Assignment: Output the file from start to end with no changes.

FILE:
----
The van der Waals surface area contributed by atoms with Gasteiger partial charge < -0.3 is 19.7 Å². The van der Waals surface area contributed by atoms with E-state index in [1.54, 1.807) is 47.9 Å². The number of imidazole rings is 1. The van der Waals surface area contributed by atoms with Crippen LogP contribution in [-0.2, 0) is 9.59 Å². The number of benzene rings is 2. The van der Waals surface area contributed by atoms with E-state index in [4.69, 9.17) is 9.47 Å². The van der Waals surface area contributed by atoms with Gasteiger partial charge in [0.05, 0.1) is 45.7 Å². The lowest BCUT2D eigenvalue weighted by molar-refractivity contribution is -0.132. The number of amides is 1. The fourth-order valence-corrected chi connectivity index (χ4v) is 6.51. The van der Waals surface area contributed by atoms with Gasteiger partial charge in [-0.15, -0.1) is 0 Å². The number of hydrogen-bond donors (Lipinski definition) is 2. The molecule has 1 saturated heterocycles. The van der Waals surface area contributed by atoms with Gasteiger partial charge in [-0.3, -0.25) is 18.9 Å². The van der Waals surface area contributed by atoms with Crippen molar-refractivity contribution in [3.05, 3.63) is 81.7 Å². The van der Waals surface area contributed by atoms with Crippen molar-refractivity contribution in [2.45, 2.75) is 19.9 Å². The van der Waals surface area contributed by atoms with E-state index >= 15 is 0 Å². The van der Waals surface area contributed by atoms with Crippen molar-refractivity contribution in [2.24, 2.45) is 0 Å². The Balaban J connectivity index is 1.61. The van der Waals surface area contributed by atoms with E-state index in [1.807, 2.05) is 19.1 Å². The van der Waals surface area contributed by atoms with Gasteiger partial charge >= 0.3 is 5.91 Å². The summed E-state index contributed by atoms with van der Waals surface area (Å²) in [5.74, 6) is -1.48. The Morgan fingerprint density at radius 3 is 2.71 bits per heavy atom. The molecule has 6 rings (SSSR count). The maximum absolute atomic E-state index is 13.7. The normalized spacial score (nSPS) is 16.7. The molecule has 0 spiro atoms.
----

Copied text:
The van der Waals surface area contributed by atoms with Gasteiger partial charge < -0.3 is 19.7 Å². The van der Waals surface area contributed by atoms with E-state index in [1.54, 1.807) is 47.9 Å². The number of imidazole rings is 1. The van der Waals surface area contributed by atoms with Crippen LogP contribution in [-0.2, 0) is 9.59 Å². The number of benzene rings is 2. The van der Waals surface area contributed by atoms with E-state index in [4.69, 9.17) is 9.47 Å². The van der Waals surface area contributed by atoms with Gasteiger partial charge in [0.05, 0.1) is 45.7 Å². The lowest BCUT2D eigenvalue weighted by molar-refractivity contribution is -0.132. The number of amides is 1. The fourth-order valence-corrected chi connectivity index (χ4v) is 6.51. The van der Waals surface area contributed by atoms with Gasteiger partial charge in [-0.15, -0.1) is 0 Å². The number of hydrogen-bond donors (Lipinski definition) is 2. The molecule has 1 saturated heterocycles. The van der Waals surface area contributed by atoms with Gasteiger partial charge in [-0.3, -0.25) is 18.9 Å². The van der Waals surface area contributed by atoms with Crippen molar-refractivity contribution in [3.05, 3.63) is 81.7 Å². The van der Waals surface area contributed by atoms with Crippen molar-refractivity contribution in [2.45, 2.75) is 19.9 Å². The van der Waals surface area contributed by atoms with E-state index >= 15 is 0 Å². The van der Waals surface area contributed by atoms with Crippen molar-refractivity contribution in [2.24, 2.45) is 0 Å². The Balaban J connectivity index is 1.61. The van der Waals surface area contributed by atoms with E-state index in [1.807, 2.05) is 19.1 Å². The van der Waals surface area contributed by atoms with Gasteiger partial charge >= 0.3 is 5.91 Å². The summed E-state index contributed by atoms with van der Waals surface area (Å²) in [5.74, 6) is -1.48. The Morgan fingerprint density at radius 3 is 2.71 bits per heavy atom. The molecule has 6 rings (SSSR count). The maximum absolute atomic E-state index is 13.7. The normalized spacial score (nSPS) is 16.7. The molecule has 0 spiro atoms.